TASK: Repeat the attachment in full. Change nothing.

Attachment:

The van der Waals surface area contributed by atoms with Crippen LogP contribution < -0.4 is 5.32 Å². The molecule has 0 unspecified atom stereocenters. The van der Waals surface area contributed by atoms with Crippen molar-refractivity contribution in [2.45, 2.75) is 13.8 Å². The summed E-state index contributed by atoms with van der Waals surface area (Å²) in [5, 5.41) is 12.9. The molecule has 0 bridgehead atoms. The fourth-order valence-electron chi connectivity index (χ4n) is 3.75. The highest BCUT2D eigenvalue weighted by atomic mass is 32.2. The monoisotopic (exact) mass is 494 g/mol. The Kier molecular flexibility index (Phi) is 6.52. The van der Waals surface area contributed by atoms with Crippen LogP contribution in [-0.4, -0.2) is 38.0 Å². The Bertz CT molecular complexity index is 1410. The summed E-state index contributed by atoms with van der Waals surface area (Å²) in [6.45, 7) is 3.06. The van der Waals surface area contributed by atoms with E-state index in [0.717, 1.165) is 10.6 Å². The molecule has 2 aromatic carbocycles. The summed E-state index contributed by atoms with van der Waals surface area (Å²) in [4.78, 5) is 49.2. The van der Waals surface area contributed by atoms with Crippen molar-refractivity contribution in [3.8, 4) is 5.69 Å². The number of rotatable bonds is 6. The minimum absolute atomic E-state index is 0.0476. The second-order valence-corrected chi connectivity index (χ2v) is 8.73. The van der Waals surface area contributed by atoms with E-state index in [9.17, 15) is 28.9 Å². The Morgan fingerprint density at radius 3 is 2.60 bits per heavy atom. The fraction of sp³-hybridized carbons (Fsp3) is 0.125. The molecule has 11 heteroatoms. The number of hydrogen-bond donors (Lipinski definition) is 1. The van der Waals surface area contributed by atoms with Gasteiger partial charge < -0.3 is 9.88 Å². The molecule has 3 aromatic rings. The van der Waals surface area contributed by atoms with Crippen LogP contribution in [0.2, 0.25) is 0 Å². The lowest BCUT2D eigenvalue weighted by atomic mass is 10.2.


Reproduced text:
The van der Waals surface area contributed by atoms with Crippen LogP contribution < -0.4 is 5.32 Å². The molecule has 0 unspecified atom stereocenters. The van der Waals surface area contributed by atoms with Crippen molar-refractivity contribution in [2.45, 2.75) is 13.8 Å². The summed E-state index contributed by atoms with van der Waals surface area (Å²) in [5, 5.41) is 12.9. The molecule has 0 bridgehead atoms. The fourth-order valence-electron chi connectivity index (χ4n) is 3.75. The highest BCUT2D eigenvalue weighted by atomic mass is 32.2. The monoisotopic (exact) mass is 494 g/mol. The Kier molecular flexibility index (Phi) is 6.52. The van der Waals surface area contributed by atoms with Crippen LogP contribution in [-0.4, -0.2) is 38.0 Å². The Bertz CT molecular complexity index is 1410. The summed E-state index contributed by atoms with van der Waals surface area (Å²) in [6.45, 7) is 3.06. The van der Waals surface area contributed by atoms with E-state index in [0.717, 1.165) is 10.6 Å². The molecule has 2 aromatic carbocycles. The summed E-state index contributed by atoms with van der Waals surface area (Å²) in [4.78, 5) is 49.2. The van der Waals surface area contributed by atoms with Crippen molar-refractivity contribution in [3.8, 4) is 5.69 Å². The number of rotatable bonds is 6. The minimum absolute atomic E-state index is 0.0476. The second-order valence-corrected chi connectivity index (χ2v) is 8.73. The van der Waals surface area contributed by atoms with E-state index in [9.17, 15) is 28.9 Å². The Morgan fingerprint density at radius 3 is 2.60 bits per heavy atom. The fraction of sp³-hybridized carbons (Fsp3) is 0.125. The molecule has 11 heteroatoms. The number of hydrogen-bond donors (Lipinski definition) is 1. The van der Waals surface area contributed by atoms with Gasteiger partial charge < -0.3 is 9.88 Å². The molecule has 3 aromatic rings. The van der Waals surface area contributed by atoms with Crippen LogP contribution in [0.2, 0.25) is 0 Å². The lowest BCUT2D eigenvalue weighted by atomic mass is 10.2.